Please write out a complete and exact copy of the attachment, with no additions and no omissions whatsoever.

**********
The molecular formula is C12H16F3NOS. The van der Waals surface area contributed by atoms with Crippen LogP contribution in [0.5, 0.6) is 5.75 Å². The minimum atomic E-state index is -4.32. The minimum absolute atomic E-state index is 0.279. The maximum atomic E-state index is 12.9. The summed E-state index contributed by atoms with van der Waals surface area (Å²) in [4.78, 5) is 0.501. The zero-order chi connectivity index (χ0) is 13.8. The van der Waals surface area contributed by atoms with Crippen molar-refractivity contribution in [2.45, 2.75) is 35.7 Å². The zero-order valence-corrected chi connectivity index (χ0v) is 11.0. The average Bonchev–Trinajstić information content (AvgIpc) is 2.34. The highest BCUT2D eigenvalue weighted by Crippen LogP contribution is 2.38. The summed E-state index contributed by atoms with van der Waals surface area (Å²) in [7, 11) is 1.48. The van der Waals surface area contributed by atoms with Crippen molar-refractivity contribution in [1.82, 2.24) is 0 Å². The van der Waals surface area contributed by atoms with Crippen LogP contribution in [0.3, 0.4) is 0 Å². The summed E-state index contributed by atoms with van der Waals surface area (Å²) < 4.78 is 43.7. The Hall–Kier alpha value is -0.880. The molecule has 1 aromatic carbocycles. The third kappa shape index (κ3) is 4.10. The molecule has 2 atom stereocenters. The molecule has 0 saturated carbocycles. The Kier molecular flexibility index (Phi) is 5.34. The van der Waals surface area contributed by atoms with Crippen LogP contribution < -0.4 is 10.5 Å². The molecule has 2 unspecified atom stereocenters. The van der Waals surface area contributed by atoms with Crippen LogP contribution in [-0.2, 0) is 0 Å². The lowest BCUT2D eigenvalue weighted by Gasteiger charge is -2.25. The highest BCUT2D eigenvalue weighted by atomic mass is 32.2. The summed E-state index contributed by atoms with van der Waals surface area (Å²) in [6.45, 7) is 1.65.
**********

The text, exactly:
The molecular formula is C12H16F3NOS. The van der Waals surface area contributed by atoms with Crippen LogP contribution in [0.5, 0.6) is 5.75 Å². The minimum atomic E-state index is -4.32. The minimum absolute atomic E-state index is 0.279. The maximum atomic E-state index is 12.9. The summed E-state index contributed by atoms with van der Waals surface area (Å²) in [4.78, 5) is 0.501. The zero-order chi connectivity index (χ0) is 13.8. The van der Waals surface area contributed by atoms with Crippen molar-refractivity contribution in [2.45, 2.75) is 35.7 Å². The zero-order valence-corrected chi connectivity index (χ0v) is 11.0. The average Bonchev–Trinajstić information content (AvgIpc) is 2.34. The highest BCUT2D eigenvalue weighted by Crippen LogP contribution is 2.38. The summed E-state index contributed by atoms with van der Waals surface area (Å²) in [7, 11) is 1.48. The van der Waals surface area contributed by atoms with Crippen molar-refractivity contribution in [1.82, 2.24) is 0 Å². The van der Waals surface area contributed by atoms with Crippen LogP contribution in [0.3, 0.4) is 0 Å². The summed E-state index contributed by atoms with van der Waals surface area (Å²) < 4.78 is 43.7. The Hall–Kier alpha value is -0.880. The molecule has 1 aromatic carbocycles. The third kappa shape index (κ3) is 4.10. The molecule has 2 atom stereocenters. The molecule has 0 saturated carbocycles. The Kier molecular flexibility index (Phi) is 5.34. The van der Waals surface area contributed by atoms with Crippen LogP contribution < -0.4 is 10.5 Å². The molecule has 2 unspecified atom stereocenters. The van der Waals surface area contributed by atoms with Crippen LogP contribution in [-0.2, 0) is 0 Å². The lowest BCUT2D eigenvalue weighted by Gasteiger charge is -2.25. The highest BCUT2D eigenvalue weighted by atomic mass is 32.2. The summed E-state index contributed by atoms with van der Waals surface area (Å²) in [6.45, 7) is 1.65.